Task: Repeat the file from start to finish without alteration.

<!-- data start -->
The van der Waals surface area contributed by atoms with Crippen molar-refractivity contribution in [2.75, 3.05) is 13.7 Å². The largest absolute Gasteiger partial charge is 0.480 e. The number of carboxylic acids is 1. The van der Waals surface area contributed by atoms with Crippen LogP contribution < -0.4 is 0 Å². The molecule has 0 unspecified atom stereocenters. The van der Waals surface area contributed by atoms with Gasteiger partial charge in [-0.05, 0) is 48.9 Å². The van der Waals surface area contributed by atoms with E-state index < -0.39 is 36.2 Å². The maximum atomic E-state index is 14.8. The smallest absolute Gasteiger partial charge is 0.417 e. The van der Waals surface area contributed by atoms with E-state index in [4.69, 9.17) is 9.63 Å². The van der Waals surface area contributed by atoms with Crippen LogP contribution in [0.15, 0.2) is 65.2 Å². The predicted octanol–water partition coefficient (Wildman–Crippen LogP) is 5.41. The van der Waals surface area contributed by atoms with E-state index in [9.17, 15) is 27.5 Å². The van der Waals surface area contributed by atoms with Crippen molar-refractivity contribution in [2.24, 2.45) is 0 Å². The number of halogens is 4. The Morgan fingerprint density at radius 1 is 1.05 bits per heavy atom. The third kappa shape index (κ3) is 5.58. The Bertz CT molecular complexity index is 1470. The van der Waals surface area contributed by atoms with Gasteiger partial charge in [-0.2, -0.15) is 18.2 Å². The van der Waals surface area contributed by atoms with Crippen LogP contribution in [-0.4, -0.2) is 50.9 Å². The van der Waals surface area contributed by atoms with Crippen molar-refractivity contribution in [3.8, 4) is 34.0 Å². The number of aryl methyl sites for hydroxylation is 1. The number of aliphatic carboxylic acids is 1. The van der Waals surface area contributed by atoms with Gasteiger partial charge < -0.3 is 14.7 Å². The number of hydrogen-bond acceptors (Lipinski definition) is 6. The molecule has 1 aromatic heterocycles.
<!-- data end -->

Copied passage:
The van der Waals surface area contributed by atoms with Crippen molar-refractivity contribution in [2.75, 3.05) is 13.7 Å². The largest absolute Gasteiger partial charge is 0.480 e. The number of carboxylic acids is 1. The van der Waals surface area contributed by atoms with Crippen LogP contribution < -0.4 is 0 Å². The molecule has 0 unspecified atom stereocenters. The van der Waals surface area contributed by atoms with Gasteiger partial charge in [-0.05, 0) is 48.9 Å². The van der Waals surface area contributed by atoms with E-state index < -0.39 is 36.2 Å². The maximum atomic E-state index is 14.8. The smallest absolute Gasteiger partial charge is 0.417 e. The van der Waals surface area contributed by atoms with E-state index in [4.69, 9.17) is 9.63 Å². The van der Waals surface area contributed by atoms with Crippen LogP contribution in [0.15, 0.2) is 65.2 Å². The predicted octanol–water partition coefficient (Wildman–Crippen LogP) is 5.41. The van der Waals surface area contributed by atoms with E-state index in [9.17, 15) is 27.5 Å². The van der Waals surface area contributed by atoms with Crippen molar-refractivity contribution in [2.24, 2.45) is 0 Å². The number of halogens is 4. The Morgan fingerprint density at radius 1 is 1.05 bits per heavy atom. The third kappa shape index (κ3) is 5.58. The Bertz CT molecular complexity index is 1470. The van der Waals surface area contributed by atoms with Gasteiger partial charge in [-0.2, -0.15) is 18.2 Å². The van der Waals surface area contributed by atoms with Crippen LogP contribution in [-0.4, -0.2) is 50.9 Å². The van der Waals surface area contributed by atoms with Crippen molar-refractivity contribution in [3.8, 4) is 34.0 Å². The number of aryl methyl sites for hydroxylation is 1. The number of aliphatic carboxylic acids is 1. The van der Waals surface area contributed by atoms with Gasteiger partial charge < -0.3 is 14.7 Å². The number of hydrogen-bond acceptors (Lipinski definition) is 6. The molecule has 1 aromatic heterocycles.